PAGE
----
We’ve evaluated the pros and cons of primary reporting locations for the customer experience (CX) function and ideal CX leader qualities in previous articles, “Where Should CX Live Within An Organization?” and “Does Who’s Driving the CX Bus Make a Difference?”
It’s now time to discuss the organizational elements that are necessary for CX to thrive in an organization (regardless of the reporting structure your organization chooses or the characteristics of the person leading the CX function).
We utilize a continuous improvement framework with our clients that starts with the principle of “design with the end in mind.” This means achieving one or more of the four key economic pillars: acquiring more customers, keeping more customers (reducing churn), growing lifetime customer value (CLV), or reducing cost to serve.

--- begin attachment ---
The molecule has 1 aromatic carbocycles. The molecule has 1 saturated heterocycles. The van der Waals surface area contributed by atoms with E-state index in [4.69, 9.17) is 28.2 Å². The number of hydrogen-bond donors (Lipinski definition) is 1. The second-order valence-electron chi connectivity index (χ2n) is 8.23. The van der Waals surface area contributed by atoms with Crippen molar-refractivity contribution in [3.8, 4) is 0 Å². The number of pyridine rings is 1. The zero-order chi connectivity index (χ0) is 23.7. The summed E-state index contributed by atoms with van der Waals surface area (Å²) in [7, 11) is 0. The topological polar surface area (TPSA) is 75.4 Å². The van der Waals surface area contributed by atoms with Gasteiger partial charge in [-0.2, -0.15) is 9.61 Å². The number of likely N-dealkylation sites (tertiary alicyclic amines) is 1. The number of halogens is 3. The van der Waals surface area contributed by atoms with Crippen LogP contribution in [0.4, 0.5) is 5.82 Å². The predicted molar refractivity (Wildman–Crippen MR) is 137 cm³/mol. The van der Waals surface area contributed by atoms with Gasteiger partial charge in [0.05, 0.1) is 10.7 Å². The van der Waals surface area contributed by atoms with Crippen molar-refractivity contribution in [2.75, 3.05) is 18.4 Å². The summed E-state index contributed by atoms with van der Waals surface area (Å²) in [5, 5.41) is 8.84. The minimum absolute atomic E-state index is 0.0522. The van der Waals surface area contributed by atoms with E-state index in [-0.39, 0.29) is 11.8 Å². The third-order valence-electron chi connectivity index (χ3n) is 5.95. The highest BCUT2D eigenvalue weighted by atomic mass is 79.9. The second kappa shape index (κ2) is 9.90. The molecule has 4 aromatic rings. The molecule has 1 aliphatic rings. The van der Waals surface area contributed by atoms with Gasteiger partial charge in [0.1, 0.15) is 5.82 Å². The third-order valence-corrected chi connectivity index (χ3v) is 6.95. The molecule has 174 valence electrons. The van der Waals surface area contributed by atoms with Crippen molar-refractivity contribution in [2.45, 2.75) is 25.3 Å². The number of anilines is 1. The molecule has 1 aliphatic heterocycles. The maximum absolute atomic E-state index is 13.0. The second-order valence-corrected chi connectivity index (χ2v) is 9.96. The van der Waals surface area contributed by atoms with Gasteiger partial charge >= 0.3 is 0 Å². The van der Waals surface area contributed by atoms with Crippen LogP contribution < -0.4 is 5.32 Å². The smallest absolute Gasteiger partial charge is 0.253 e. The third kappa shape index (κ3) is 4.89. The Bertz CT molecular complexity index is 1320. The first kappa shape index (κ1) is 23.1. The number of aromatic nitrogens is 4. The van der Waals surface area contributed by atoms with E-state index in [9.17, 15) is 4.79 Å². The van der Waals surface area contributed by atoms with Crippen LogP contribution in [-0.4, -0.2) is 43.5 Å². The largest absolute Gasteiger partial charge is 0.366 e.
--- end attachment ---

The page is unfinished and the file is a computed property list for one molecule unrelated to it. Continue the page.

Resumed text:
The Five Stages of the Continuous Improvement Framework:
Stage #1: Design
Clearly design an experience strategy that aligns with overall company goals and brand promise, driving customer outcomes.
Stage #2: Listen
Thoughtfully deploy modern listening strategies and data integrations across the journey to expand and enhance an integrated view and holistic customer understanding.
Stage #3: Understand
Consolidate all data streams and leverage advanced analytics to identify where and how to act (and the anticipated impact on customer outcomes).
Stage #4: Transform
Create & implement dynamic action plans, training, and policies that facilitate organizational change (and promote activities that drive customer outcomes).
Stage #5: Realize
Evaluate and demonstrate results of experience initiatives including (but not limited to) organizational change, improved metrics, and financial impact.
Building the Foundation for A Successful CX Program: Moving Beyond the Continuous Improvement Framework
Beyond those five core stages, though, there are certain foundational and organizational elements that must be present for CX to thrive in your company.